One of the first things companies should do in embarking on a digital transformation is answer the critical question: What business outcomes do you want to achieve for customers? It definitely starts   with the business outcomes and the new business models you are going after and working backwards from there. Here, a keen understanding of your customer journey map and lifecycle is key. Consider the process of settling an insurance claim, which typically takes 7 to 14 business days and requires a lot of paper shuffling. Thanks to algorithms and mobile applications, consumers and claims officers can resolve claims in minutes.

Approach to Digital Transformation

Digital transformation hits each industry. But it can also affect all activities, divisions, functions and processes of the organization as it can impact the very business model as such.

CapGemini Consulting was one of the first to come up with the concept of digital transformation and a digital transformation framework as you can see below. The company did so in collaboration with the ‘MIT Center for Digital Business‘ during a three-year study which defined an effective digital transformation program as one that looked at the what and the how.

The McKinsey chart below shows just aspects where digital transformation can play:

  • The (digital) customer experience (as said, de facto a key element with many digital transformations being a mix of customer experience optimization and process improvement – and cost savings).
  • Product and service innovation where, for instance, co-creation models can be used.
  • Distribution, marketing and sales: another usual suspect and in practice an area (along with customer service) that is often one of the earliest areas undergoing digital transformations.
  • Digital fulfillment, risk optimization, enhanced corporate control, etc.

Others we can add include:

  • Intelligent information management (with information, data and the processes they feed being key and a focus on activation).
  • Customer service, customer experience management and contact centers, customer relationship management.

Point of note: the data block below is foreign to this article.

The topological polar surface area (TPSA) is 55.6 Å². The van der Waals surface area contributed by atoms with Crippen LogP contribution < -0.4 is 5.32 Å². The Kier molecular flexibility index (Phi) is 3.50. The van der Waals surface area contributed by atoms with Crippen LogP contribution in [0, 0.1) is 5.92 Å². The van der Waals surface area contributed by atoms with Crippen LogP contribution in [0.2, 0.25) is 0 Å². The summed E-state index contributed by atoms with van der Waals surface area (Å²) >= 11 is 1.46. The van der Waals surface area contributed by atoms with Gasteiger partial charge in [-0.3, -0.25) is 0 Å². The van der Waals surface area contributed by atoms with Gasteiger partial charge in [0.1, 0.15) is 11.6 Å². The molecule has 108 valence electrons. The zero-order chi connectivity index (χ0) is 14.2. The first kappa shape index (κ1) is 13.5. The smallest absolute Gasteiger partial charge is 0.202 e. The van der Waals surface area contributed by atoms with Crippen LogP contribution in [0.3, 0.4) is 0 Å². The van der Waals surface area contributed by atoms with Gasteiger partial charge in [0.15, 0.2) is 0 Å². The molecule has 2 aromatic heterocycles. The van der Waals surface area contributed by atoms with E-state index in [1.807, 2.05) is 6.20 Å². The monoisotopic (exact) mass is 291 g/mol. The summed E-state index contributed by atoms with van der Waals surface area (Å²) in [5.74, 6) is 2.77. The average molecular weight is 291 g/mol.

• Work, human resources, new ways of collaborating, workforce engagement and enablement (agile working, social collaboration, enterprise collaboration, unified communications).
  • Learning and education.
  • Procurement, supply chain management (with the digital supply chain) and supplier relationships.

It’s important to remind that in a digital transformation (and, for that matter digital business) context, all these aspects, functions, processes, etc. are interconnected and silos have less (or no) place, not from a technological perspective but most of all also not from a process and people perspective.

Stay tuned…. Part 3 of this foray, we will look into the tips, key roles and pitfalls to any Digital transformation journey. Please feel free to review my earlier series of posts 

Please feel free to review my earlier series of posts 

Authored by Venugopala Krishna Kotipalli

The Culture Code – Daniel Coyle – A Quick Book Review
 

Figure – what is common among a special Operations Military Unit, a professional movie studio, a Professional Basketball Team, and of course a Gang of Jewel Thieves?

Confused how this most diverse set of groups can have anything in common – The one loud response I could gather was exemplary Team Culture.  Team culture is one single most powerful force to achieve the maximum outcome in any undertaking.

In the Culture Code, Daniel Coyle, takes us deeper into the team-building aspects of some of the leading organizations in the world.